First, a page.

Josefino at the border between Cajamarca and Amazonas departments in northern Peru (Luca Zanetti)

Josefino at the border between Cajamarca and Amazonas departments in northern Peru

(Luca Zanetti)

Peru was definitely the toughest part of the expedition. 

"Truck drivers don’t really know what it’s like overtaking a cyclist when they are carrying several tons of goods and causing the ground to shake and intense airflows,” he explained. Some drivers tried to destabilize him to get him to move out of the way. 

But in this world of huge tyres, exhaust fumes and pollution, Zanetti also discovered beauty. 

“There is a new culture, that of quality: murals painted on public roads and at gas stations, with religion mixed with half-naked female bodies. This became one of the themes of my photography,” he explained.

Zanetti struggles to hide his passion for Latin America. 

"There are incredible views all the time that make you believe it’s possible to start a new life, to do something differently! I had this feeling all the time during the trip. But I was also quite disappointed with the level of environmental awareness and changes in energy policy in Latin America,” he said.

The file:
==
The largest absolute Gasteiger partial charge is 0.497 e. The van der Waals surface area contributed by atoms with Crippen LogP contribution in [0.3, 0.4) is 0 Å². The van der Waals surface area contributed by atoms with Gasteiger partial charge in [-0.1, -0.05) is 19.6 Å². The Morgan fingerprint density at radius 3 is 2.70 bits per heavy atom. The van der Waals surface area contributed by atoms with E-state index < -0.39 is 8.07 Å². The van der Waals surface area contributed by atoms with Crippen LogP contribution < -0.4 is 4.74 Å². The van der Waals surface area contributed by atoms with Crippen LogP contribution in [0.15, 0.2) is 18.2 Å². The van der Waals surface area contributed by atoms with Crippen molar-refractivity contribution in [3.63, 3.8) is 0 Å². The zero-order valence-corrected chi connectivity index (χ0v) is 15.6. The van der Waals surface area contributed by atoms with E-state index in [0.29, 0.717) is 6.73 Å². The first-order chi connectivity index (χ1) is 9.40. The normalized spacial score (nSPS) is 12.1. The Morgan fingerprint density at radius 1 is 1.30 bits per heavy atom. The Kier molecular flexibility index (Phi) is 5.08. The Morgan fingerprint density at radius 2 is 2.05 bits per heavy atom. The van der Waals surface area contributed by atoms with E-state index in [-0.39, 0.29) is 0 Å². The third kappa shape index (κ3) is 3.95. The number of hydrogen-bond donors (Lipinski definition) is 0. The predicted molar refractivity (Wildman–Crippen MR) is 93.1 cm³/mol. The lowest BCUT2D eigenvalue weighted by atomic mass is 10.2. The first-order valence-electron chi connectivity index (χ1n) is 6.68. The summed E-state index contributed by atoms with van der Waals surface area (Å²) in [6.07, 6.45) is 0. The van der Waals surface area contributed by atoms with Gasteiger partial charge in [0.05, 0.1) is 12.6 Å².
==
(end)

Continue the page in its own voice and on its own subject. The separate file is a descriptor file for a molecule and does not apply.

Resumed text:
But there is good news from one of the capitals of the region. “Quito [in Ecuador] have bought 300 electric bikes and made them available to the general public,” he recounted back in Zurich. He also has 8,600 photographic memories of his Latin America odyssey.

His adventure on his electric ‘Poderosa’ is now over. Back in Switzerland, the photographer returned to his normal life and quietly got back on his normal bicycle. But his reintroduction to organised Swiss society didn’t go that smoothly. On his first morning back on an empty Zurich street, he was fined for running a stop sign.

Contact author on Twitter: @PatiIslas

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(Translated from Spanish by Simon Bradley), swissinfo.ch